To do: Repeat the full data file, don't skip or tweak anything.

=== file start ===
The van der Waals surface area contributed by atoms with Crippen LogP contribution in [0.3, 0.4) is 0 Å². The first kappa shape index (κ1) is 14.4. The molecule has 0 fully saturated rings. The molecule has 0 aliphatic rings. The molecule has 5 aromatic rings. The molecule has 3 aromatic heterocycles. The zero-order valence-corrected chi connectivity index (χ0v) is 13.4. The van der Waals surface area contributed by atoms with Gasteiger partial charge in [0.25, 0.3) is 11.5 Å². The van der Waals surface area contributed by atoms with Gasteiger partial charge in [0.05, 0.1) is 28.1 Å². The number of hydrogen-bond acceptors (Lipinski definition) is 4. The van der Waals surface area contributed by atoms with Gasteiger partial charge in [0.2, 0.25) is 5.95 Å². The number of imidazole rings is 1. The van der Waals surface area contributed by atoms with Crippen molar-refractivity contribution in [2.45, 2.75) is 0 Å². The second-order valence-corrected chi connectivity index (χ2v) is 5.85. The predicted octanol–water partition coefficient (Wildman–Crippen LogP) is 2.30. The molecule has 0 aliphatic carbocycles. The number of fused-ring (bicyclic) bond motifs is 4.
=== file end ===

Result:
The van der Waals surface area contributed by atoms with Crippen LogP contribution in [0.3, 0.4) is 0 Å². The first kappa shape index (κ1) is 14.4. The molecule has 0 fully saturated rings. The molecule has 0 aliphatic rings. The molecule has 5 aromatic rings. The molecule has 3 aromatic heterocycles. The zero-order valence-corrected chi connectivity index (χ0v) is 13.4. The van der Waals surface area contributed by atoms with Gasteiger partial charge in [0.25, 0.3) is 11.5 Å². The van der Waals surface area contributed by atoms with Gasteiger partial charge in [0.05, 0.1) is 28.1 Å². The number of hydrogen-bond acceptors (Lipinski definition) is 4. The van der Waals surface area contributed by atoms with Gasteiger partial charge in [0.2, 0.25) is 5.95 Å². The number of imidazole rings is 1. The van der Waals surface area contributed by atoms with Crippen molar-refractivity contribution in [2.45, 2.75) is 0 Å². The second-order valence-corrected chi connectivity index (χ2v) is 5.85. The predicted octanol–water partition coefficient (Wildman–Crippen LogP) is 2.30. The molecule has 0 aliphatic carbocycles. The number of fused-ring (bicyclic) bond motifs is 4.